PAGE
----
And of course, once we’re inside the White House we also will be getting to see the current leaders of the nation at the time. One of the most effective elements in Daniels’ film is his rotating door of great actors filling in significant roles, specifically the eight different presidents under which Cecil serves throughout his 34-year career. When Cecil first enters the Oval Office, we see a very thinly-haired Robin Williams as President Dwight D. Eisenhower. He’s discussing something with members of his Cabinet while Cecil politely serves tea. The moment is just enough to give us the impression that a significant wind of change is about to start blowing  given the discussions ongoing. All those who fill in the presidential roles are terrific and similarly contribute to the scale of this story. Other famous personalities in the White House that we get to revisit include John F. Kennedy (James Marsden); Lyndon B. Johnson (Liev Schreiber); Richard Nixon (John Cusack); and Ronald Reagan (Alan Rickman). Each actor really makes their mark on each of their respective presidential roles and it’s quite a bit of fun seeing how the attitudes and atmospheres change with each new leader.

While these sweeping changes are being examined at the top tier of the political ladder, Cecil must always mind his business and be sure to strictly stick to his job. . . . . . that old nasty adage of being seen, but not heard really applies here. By doing just that, the mild-mannered Cecil becomes one of the most entrusted employees within the building which is by no means an accidental occurrence. As he has attempted to be all his life, Cecil is simply a patient and humbled man who retains every ounce of his dignity even though things at home aren’t exactly perfect. His eldest son, Louis, isn’t particularly proud of his father and often overlooks the fact that he’s had to work extremely hard to get to where he’s at now. Louis leaves for college in Tennessee, where Cecil knows trouble is likely to find him, but Louis isn’t listening. His wife, Gloria (a beautiful and heartwarming performance from Oprah Winfrey was a terrific surprise for me) is more supportive of her husband but also more supportive of her son making up his own mind. A nail is driven between Louis and Cecil’s point of view on the issue of segregation that’s currently ravaging the nation and this becomes a major focal point of the latter half of the film.

With that said, it becomes increasingly obvious as the years pass and the story amasses more and more historical significance that Daniels’ has essentially created two movies in one. One is the story of Cecil and his evolution from the terrible cotton fields to the dignified role he plays in serving the many presidents. This is arguably the overriding narrative. The second is clearly the idealogical struggle between Cecil and his eldest son, who both obviously want policies and social status to change for blacks. Whereas Cecil is content to fight the good fight that he always has by maintaining his calm and working hard, Louis feels drawn more to the revolutionary points of view shared by the Black Panthers — and I needn’t say much more about that. We can see where that story may or may not go.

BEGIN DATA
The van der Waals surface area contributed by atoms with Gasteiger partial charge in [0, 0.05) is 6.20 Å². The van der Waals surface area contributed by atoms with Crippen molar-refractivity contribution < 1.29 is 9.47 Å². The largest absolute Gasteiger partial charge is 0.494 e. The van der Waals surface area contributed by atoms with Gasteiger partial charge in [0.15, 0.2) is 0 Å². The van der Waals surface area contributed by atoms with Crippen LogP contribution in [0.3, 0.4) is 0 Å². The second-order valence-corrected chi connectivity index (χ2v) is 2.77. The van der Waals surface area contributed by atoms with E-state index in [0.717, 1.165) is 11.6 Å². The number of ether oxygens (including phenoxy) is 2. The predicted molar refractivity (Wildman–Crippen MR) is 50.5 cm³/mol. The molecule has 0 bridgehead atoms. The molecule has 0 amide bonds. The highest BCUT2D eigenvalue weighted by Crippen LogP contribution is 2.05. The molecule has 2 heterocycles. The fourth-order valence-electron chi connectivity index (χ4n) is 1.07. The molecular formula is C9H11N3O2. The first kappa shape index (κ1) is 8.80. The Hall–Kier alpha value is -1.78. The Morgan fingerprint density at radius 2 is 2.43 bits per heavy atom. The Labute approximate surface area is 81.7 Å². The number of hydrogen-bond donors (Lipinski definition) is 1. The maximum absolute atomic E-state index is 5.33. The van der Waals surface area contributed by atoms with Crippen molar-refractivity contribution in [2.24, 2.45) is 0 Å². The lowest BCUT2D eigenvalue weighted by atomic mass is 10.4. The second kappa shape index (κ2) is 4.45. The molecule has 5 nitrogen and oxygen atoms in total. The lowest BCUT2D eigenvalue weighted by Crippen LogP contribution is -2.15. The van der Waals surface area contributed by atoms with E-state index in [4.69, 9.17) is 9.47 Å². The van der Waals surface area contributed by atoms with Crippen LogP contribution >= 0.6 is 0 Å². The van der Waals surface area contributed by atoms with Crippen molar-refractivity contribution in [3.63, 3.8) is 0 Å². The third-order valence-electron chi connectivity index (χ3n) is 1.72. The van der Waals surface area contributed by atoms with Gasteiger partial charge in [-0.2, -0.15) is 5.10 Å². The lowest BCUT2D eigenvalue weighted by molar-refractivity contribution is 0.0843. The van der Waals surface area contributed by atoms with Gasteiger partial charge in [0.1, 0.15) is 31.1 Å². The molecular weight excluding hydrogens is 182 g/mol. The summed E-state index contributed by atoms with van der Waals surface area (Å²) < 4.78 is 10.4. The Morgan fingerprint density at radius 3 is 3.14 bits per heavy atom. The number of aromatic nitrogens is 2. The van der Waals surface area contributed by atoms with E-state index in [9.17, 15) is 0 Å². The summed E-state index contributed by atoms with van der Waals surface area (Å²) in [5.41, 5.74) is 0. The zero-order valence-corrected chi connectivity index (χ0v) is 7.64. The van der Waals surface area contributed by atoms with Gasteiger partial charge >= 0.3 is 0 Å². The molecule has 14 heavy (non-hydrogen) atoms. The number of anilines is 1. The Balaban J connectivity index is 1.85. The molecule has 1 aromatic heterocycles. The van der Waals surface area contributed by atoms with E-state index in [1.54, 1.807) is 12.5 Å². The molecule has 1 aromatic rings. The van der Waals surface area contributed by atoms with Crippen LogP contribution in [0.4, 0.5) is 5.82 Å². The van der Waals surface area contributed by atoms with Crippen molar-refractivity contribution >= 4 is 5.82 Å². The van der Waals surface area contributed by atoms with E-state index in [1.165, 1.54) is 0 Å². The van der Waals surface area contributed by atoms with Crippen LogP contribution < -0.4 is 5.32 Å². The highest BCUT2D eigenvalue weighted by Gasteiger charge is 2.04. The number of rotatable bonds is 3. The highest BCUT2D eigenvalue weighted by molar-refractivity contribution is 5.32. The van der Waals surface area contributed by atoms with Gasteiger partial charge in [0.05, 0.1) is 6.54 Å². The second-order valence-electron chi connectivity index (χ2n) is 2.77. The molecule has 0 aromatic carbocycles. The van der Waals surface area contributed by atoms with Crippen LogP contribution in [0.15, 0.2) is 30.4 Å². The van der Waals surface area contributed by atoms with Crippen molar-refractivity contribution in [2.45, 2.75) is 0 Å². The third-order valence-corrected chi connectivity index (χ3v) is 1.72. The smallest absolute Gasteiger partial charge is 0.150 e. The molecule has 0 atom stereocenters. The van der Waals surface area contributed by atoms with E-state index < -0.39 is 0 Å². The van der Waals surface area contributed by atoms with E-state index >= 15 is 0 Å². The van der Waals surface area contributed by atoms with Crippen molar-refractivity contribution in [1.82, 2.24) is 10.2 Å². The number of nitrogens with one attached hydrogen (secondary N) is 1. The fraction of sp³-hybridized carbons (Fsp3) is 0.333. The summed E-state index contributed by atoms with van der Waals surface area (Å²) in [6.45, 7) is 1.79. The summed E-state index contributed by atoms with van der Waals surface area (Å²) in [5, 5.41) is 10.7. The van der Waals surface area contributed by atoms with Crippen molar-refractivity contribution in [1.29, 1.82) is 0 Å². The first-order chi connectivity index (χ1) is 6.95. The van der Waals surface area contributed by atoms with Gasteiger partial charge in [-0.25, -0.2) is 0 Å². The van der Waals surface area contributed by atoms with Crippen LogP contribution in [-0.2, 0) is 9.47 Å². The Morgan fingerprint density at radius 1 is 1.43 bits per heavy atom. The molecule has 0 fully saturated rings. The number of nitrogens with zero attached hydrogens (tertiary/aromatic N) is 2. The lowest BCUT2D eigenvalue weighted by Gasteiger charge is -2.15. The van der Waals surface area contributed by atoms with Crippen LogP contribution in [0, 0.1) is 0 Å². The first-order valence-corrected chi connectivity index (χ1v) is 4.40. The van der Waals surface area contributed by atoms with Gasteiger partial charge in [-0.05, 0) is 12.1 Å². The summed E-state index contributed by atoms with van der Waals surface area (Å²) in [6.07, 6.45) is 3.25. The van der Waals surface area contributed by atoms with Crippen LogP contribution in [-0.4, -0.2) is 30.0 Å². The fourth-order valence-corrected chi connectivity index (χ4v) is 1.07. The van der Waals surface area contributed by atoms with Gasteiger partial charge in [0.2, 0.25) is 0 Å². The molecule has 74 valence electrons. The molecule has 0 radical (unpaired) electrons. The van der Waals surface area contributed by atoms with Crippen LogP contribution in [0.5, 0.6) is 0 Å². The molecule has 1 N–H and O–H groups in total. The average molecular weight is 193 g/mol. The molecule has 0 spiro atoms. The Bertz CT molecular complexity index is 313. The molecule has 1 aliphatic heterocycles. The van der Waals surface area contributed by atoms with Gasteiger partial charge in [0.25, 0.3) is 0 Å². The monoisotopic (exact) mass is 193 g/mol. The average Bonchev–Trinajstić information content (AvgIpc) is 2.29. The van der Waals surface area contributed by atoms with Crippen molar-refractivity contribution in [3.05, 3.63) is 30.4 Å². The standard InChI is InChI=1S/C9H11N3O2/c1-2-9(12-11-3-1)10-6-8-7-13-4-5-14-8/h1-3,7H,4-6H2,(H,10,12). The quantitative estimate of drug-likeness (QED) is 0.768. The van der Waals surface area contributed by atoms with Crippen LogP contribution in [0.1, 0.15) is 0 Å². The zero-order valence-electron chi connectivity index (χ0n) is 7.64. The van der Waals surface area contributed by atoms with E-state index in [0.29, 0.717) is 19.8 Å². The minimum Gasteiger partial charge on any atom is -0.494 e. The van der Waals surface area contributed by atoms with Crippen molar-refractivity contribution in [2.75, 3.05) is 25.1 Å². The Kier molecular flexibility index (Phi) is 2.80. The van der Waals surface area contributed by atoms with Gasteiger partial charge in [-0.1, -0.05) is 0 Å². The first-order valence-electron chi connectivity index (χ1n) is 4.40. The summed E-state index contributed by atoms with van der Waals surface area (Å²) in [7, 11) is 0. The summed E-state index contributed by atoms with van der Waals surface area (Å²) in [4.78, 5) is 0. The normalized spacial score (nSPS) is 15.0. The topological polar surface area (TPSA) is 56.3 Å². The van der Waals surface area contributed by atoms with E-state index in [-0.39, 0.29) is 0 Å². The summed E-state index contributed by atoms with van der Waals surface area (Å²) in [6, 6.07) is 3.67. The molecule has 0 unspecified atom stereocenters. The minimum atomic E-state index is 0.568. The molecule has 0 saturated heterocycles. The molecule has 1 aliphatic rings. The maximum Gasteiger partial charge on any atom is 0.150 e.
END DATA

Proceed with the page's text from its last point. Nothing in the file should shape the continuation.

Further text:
Because of the heavy emphasis on the struggle between father and son, the movie seems to take on a bit too much, perhaps more than it rightfully should have to handle in this limited run time. Had the movie lasted in excess of three hours the cumulative effect might have been more profound. Instead, the story moves back and forth between Cecil and Louis for about an hour and it can get a little confusing. Who should we have to care about more? There are definite answers to that question, but Lee Daniels doesn’t really know what to say. It’s not the worst complaint you can have for a movie with this much history tied into it, but it’s difficult to ignore the obvious transitions between the three major acts.

These moments are marked by Cecil’s entrance into the White House for the first time (thus identifying Act Two), and the start of the Vietnam War (Act Three). Although the fact that the two stories — that of Cecil and that of the relationship between him and his oldest son — don’t mesh as smoothly as they could have, this seems to be a relatively small issue with a movie carrying this much weight. Not to mention, every member in the Gaines household are represented with brilliant performances by young actors David Oyelowo (who plays Louis) and Isaac White (who plays the younger sibling, Charlie). It may be obvious when we’ve shifted gears a little, but their screen times are both equally captivating and White is absolutely hilarious as Charlie.

I really can’t say enough about the cast. Everyone involved turns in stellar performances and considering that, this movie is far better than it maybe should have been. It’s hardly a groundbreaking story that we learn of here, even despite the incredible truth behind it and when one considers the horrible political culture in America at the time. One man comes from behind to get ahead of most everyone else and of course, things go all but smoothly for him along the way. Gaines suffers terrible personal losses, as well as he experiences the pain of a nation suffering from prejudice, hatred and division. Even though we’ve journeyed through the filth and grime with other public figures in movies before, Whitaker’s performance truly makes Eugene Allen iconic — a label which he perhaps earned himself; but the actor confirms it.

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4-0Recommendation: Although it’s not perfect and at times darts between historical and familial themes of devotion, betrayal, respect and dignity, the direction by Lee Daniels affords the film a beautiful aura, a respectful tone and a richly detailed culture from start to finish. It’s both funny and extremely serious; simultaneously poetic and dispassionate. Juggling these extremes cannot have been an easy task, and if you’re willing to see how it’s handled, I highly recommend you give this one a try.

Rated: PG-13 (hard)

Running Time: 126 mins.

All content originally published and the reproduction elsewhere without the expressed written consent of the blog owner is prohibited.

Photo credits: http://www.impawards.comhttp://www.imdb.com